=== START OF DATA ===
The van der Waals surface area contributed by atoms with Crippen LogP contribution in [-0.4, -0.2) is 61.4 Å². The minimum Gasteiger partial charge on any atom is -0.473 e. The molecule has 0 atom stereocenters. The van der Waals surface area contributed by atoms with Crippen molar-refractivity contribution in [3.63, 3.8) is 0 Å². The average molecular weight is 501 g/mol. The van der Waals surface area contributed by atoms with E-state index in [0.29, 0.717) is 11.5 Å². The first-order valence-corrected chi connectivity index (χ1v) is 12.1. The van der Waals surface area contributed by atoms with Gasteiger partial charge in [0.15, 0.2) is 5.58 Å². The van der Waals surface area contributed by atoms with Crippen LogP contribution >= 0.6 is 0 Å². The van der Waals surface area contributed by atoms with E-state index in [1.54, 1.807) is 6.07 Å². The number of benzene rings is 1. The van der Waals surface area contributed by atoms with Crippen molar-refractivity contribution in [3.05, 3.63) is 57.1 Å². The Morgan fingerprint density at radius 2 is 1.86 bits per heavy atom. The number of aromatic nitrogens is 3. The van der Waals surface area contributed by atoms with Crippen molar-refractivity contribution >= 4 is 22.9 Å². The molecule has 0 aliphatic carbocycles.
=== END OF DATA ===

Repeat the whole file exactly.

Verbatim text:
The van der Waals surface area contributed by atoms with Crippen LogP contribution in [-0.4, -0.2) is 61.4 Å². The minimum Gasteiger partial charge on any atom is -0.473 e. The molecule has 0 atom stereocenters. The van der Waals surface area contributed by atoms with Crippen molar-refractivity contribution in [3.63, 3.8) is 0 Å². The average molecular weight is 501 g/mol. The van der Waals surface area contributed by atoms with E-state index in [0.29, 0.717) is 11.5 Å². The first-order valence-corrected chi connectivity index (χ1v) is 12.1. The van der Waals surface area contributed by atoms with Gasteiger partial charge in [0.15, 0.2) is 5.58 Å². The van der Waals surface area contributed by atoms with Crippen LogP contribution >= 0.6 is 0 Å². The van der Waals surface area contributed by atoms with E-state index in [1.54, 1.807) is 6.07 Å². The number of benzene rings is 1. The van der Waals surface area contributed by atoms with Crippen molar-refractivity contribution in [3.05, 3.63) is 57.1 Å². The Morgan fingerprint density at radius 2 is 1.86 bits per heavy atom. The number of aromatic nitrogens is 3. The van der Waals surface area contributed by atoms with Crippen molar-refractivity contribution >= 4 is 22.9 Å². The molecule has 0 aliphatic carbocycles.